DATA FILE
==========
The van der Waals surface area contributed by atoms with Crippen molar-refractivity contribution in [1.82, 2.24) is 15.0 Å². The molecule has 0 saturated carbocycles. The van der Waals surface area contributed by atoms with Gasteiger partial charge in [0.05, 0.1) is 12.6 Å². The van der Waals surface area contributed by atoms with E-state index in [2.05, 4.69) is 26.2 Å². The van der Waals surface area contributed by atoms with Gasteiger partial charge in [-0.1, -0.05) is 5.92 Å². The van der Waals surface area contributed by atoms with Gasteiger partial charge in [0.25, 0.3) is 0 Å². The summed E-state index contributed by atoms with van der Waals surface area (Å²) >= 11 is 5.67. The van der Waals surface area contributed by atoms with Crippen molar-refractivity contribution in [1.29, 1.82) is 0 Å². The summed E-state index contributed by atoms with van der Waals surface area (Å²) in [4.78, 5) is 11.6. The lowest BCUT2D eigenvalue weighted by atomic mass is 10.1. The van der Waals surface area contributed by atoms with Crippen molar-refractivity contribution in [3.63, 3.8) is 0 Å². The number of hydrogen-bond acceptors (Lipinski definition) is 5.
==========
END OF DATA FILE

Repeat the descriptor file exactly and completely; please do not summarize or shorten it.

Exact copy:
The van der Waals surface area contributed by atoms with Crippen molar-refractivity contribution in [1.82, 2.24) is 15.0 Å². The molecule has 0 saturated carbocycles. The van der Waals surface area contributed by atoms with Gasteiger partial charge in [0.05, 0.1) is 12.6 Å². The van der Waals surface area contributed by atoms with E-state index in [2.05, 4.69) is 26.2 Å². The van der Waals surface area contributed by atoms with Gasteiger partial charge in [-0.1, -0.05) is 5.92 Å². The van der Waals surface area contributed by atoms with Gasteiger partial charge in [0.25, 0.3) is 0 Å². The summed E-state index contributed by atoms with van der Waals surface area (Å²) >= 11 is 5.67. The van der Waals surface area contributed by atoms with Crippen molar-refractivity contribution in [1.29, 1.82) is 0 Å². The summed E-state index contributed by atoms with van der Waals surface area (Å²) in [4.78, 5) is 11.6. The lowest BCUT2D eigenvalue weighted by atomic mass is 10.1. The van der Waals surface area contributed by atoms with Crippen molar-refractivity contribution in [3.63, 3.8) is 0 Å². The number of hydrogen-bond acceptors (Lipinski definition) is 5.